National Arbor Day (Barbados)

 The earliest records in Barbados however, report the first local celebration on the island on November 09, 1907 & November 09, 1908, the days set apart for the celebration of His Majesty’s birthday.

On July 08, 1907 Government passed the Preservation of Trees Act – an act to consolidate the acts of Barbados relating to the cultivation and preservation of trees. This act not only put in place an incentive (bounty) for the public to plant trees, but also protected the land on which the trees grew. Further, it provided no tax incentive for all land one acre or more that was already under forestation. An inspector was appointed to verify that statements for bounties were correct which also entailed making sure those trees were planted and that they were cultivated correctly.

The Preservation of Trees Act 1907-10 was repealed in 1950 and replaced by the Cultivation of Trees Act of 1950-22, which commenced March 13th, 1951. This Act dealt more with the cultivation of approved fruit trees but a tax contribution (tax exemption) was paid for approved non-fruit trees. The Chief Agricultural Officer determined the list of both fruit and non-fruit trees that were eligible for such payments. No payment was made unless the Chief Agricultural Office issued a certificate to the effect that:

  1. The trees were being grown in such a number and such distances from each other as he had prescribed or approved;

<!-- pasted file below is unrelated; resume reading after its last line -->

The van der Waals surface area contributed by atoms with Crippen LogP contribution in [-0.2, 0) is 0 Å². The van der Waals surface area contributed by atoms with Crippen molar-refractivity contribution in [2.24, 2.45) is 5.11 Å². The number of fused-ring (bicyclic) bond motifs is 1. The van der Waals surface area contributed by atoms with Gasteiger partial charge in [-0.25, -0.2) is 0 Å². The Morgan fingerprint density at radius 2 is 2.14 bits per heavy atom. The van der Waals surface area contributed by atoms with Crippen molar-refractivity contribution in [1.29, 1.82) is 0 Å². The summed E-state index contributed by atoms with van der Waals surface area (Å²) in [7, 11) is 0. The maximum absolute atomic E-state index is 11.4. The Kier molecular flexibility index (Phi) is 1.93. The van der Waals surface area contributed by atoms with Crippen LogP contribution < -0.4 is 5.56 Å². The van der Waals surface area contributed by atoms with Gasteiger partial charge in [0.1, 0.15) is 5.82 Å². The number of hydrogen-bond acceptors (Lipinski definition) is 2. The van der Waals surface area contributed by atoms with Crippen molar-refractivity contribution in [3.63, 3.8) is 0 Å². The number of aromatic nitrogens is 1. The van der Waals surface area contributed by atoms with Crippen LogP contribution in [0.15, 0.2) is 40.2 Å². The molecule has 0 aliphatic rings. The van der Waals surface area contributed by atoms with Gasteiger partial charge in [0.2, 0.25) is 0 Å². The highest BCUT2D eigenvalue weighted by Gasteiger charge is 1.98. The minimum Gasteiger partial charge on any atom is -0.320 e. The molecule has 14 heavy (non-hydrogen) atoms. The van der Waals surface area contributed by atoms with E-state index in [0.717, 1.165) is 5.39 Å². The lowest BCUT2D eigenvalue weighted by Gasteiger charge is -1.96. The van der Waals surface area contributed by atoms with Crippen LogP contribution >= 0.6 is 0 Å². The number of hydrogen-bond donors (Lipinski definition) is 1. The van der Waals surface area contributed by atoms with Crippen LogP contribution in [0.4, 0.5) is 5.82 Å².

2. The trees were being cultivated in accordance with the rules and practice of good arboriculture
  3. The area of land on which the trees are grown is not less than half an acre.

The Trees Preservation Act (1981), which was enacted on 14th December 1981, falls under the ambit of the Chief Town Planner and provides for the protection and maintenance of trees.

 
Section 13 (1) reads:
Any person who kills a tree without first obtaining from the chief Town Planner a permit under section 4 of this act is guilty of an offence and is liable on summary conviction to a fine of $ 1000.00 or to imprisonment for 6 month or to both”.

Any tree greater than one meter in circumference at a point half meter or more from the ground should not be destroyed unless the requisite permission is obtained. The Act also empowered the Chief Town Planner to mandate the planting, replanting or maintenance of tree on any vacant land on which a new road is being built or any land adjacent to a road.

Many years later, in 1997, the National Conservation Commission re-launched National Arbor Day   with the assistance of  the Barbados National Trust, Barbados 4H Foundation, Coastal Zone Management, The Environment Unit, Soil Conservation Unit & U.W.I and formed the National Arbor Day Committee to oversee the co-ordination of this national event.

Over the years, realising the scope of the work needed to achieve the stated goals, the committee was expanded to include the Barbados Environmental Youth Programme, the National Botanical Gardens & Mr. Mervin Marshall.

Through the management of the diverse technical knowledge, skills, abilities and resources of the member agencies, the National Arbor Day Committee resolves to - 

  • Establish a national day for planting trees
  • Sensitize the populace about the importance of trees
  • Encourage community groups, youth groups and schools to assist in the preservation of the environment.
  • Establish educational programmes.
  • Establish major reforestation, through systematic planting.
  • Ensure the continued protection of our environment.